Twist Bioscience Says It Can Deliver Manufactured DNA in 5 to 7 Days

Joan McGuire
DNA strands

The CEO of the controversial firm says the new service is possible to due its existing technology, plus increased capacity at the Wilsonville facility

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Earlier this week, the Wilsonville-based biotech firm Twist Bioscience Corporation announced its new “Express Genes” synthesis service. The company says it’s now capable of manufacturing and shipping a DNA order with a shipping turnaround time of five to seven business days – approximately half the time of some of its competitors.

In an email to Oregon Business, founder Emily Leproust says the faster turnaround time is made possible by Twist’s proprietary silicon chip technology combined with increased capacity, space, and streamlined manufacturing processes at the Wilsonville plant.

“All of our genes are made using the same process and machinery. Both Express Genes and standard speed genes are made using our proprietary process to miniaturize the chemical reaction to create DNA and write DNA on a silicon chip,” Leproust writes. “This allows us to manufacture 1 million pieces of DNA (oligos) at a time on a single chip, in the same space other companies make 96 pieces of DNA.”

The release quotes a scientist employed by Shape Therapeutics, a gene therapy startup with locations in Boston and Seattle, saying being able to order sequence-verified large synthetic gene constructs in a week “expands what we can screen and allows faster iterations of the design-build-test cycle.” 

It also includes a quote from Anne St. Louis, director of Percepta Associates, a market research firm and consultancy focusing on life sciences, saying that according to Percepta’s survey of “several hundred gene users,” a large portion purchase DNA and also make their own. “These data suggest that there is a market to capture from researchers in industry and academia who currently use vendors for only part of their total gene production.”

In May, Twist announced it would slim its San Fransisco operation and move the majority of its manufacturing of synthetic biological products to the Wilsonville site, though it would continue making next generation sequencing panels in San Francisco. The company cut 270 jobs, approximately 25% of its workforce.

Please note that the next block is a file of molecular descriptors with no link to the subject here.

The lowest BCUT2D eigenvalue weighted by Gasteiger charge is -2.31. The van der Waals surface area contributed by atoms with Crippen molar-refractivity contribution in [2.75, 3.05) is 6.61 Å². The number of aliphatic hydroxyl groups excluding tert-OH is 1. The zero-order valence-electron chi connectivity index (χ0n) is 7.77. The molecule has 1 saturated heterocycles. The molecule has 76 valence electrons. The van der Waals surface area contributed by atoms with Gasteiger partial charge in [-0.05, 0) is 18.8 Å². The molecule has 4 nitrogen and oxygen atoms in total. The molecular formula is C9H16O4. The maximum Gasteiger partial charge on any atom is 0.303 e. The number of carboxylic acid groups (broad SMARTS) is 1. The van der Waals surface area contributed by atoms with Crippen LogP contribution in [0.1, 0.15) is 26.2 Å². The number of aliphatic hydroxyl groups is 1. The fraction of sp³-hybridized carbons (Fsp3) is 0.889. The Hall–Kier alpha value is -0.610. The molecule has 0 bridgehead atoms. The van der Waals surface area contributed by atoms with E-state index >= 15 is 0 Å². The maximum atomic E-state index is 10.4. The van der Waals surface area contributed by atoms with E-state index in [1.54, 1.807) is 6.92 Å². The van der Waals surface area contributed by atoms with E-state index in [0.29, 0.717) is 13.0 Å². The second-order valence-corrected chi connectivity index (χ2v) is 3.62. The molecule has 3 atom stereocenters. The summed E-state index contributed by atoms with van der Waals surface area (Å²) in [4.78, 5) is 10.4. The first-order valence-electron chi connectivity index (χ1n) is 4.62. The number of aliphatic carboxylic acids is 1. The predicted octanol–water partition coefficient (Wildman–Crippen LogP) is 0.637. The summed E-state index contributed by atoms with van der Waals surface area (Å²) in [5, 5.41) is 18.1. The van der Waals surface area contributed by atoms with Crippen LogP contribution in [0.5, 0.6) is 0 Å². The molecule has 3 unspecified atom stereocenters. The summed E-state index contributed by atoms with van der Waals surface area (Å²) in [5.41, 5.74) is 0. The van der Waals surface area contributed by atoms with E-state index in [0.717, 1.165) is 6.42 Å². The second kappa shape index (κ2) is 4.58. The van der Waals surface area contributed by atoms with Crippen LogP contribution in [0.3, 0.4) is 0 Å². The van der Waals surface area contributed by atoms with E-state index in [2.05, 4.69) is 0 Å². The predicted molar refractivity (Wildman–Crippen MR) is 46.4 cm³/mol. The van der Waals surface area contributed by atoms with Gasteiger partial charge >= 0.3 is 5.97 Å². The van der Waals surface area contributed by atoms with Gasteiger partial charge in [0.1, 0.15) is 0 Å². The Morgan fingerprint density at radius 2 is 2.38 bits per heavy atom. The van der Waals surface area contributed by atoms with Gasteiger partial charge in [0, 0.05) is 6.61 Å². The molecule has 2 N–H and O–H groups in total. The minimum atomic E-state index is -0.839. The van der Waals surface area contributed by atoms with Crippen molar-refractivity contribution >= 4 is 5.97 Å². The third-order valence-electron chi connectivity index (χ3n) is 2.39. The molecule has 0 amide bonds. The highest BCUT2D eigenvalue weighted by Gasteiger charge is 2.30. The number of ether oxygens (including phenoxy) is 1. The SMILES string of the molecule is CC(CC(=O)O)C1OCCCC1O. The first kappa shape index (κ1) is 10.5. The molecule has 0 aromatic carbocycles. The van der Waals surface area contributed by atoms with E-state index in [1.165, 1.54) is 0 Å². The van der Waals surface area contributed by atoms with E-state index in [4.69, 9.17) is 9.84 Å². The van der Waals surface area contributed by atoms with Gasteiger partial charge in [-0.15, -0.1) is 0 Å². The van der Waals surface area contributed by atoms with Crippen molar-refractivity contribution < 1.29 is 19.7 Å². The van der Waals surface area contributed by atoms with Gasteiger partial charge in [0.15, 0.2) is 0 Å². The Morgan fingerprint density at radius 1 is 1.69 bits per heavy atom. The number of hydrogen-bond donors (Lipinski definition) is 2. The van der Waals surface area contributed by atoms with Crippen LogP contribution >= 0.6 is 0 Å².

Leproust told OB that the decision to consolidate the bulk of Twist’s manufacturing operation to its Wilsonville factory was due to the amount of space needed to manufacture genes in an assembly-style process.

“This was a large contributor to the reduced turnaround time that enabled us to launch Express Genes,” she writes.”

“As a gene therapy startup developing programmable RNA medicines, we routinely generate diverse and customized DNA sequences to advance our technologies and enable application to multiple disease targets. Being able to order sequence-verified large synthetic gene constructs in just one week expands what we can screen and allows faster iterations of the design-build-test cycle,” said Susan Byrne, Senior Principal Scientist, Shape Therapeutics, in Twist’s press release.

The announcement comes nearly one year to the day after the company’s stocks tumbled following a blistering report from the activist shortseller Scorpion Capital that described the gene manufacturing company as a “cash-burning inferno” destined to end in bankruptcy.

The report, compiled by New York-based activist short-seller Scorpion Capital, claimed Twist’s secret proprietary technology did not actually speed up production, but instead relied on an inefficient, labor-intensive process. The report, based on 20 interviews with ex-executives, former Twist employees, customers, competitors, and industry experts, called Twist’s process “a Ponzi-like scheme” and compared Twist’s purported silicone chip technology with disgraced Theranos founder Elizabeth Holmes’s fraudulent “lab on a chip.”

In an interview with Oregon Business last year, Leproust defended her company’s proprietary technology and accused Scorpion Capital of “trying to make a quick buck” with the short. She said Twist’s proprietary silicon chips accelerated the process of growing DNA strands by minimizing the amount of unusable DNA offshoots that are created during the conventional process of synthetic gene production.

Scorpion Capital found Kir Kahlon tells Oregon Business over email that Twist’s Express Genes sounded suspicious and like “press-release hype.” He says Scorpion Capital would still rate Twist’s stock value at $0.

“[Twist] burns cash at a level that generally leads to bankruptcy,” Kahlon writes. “They certainly don’t appear to have packed up and moved to Oregon. LinkedIn shows about 200 people in Oregon, a small fraction of total employees. This of course calls into question what the tens of millions of dollars in purported capital expenditures for that facility were for, given the tiny number of staff up there.”

Editor’s Note: This story has been updated from an earlier version, which inaccurately described changes made at Twist in May. Oregon Business regrets the error.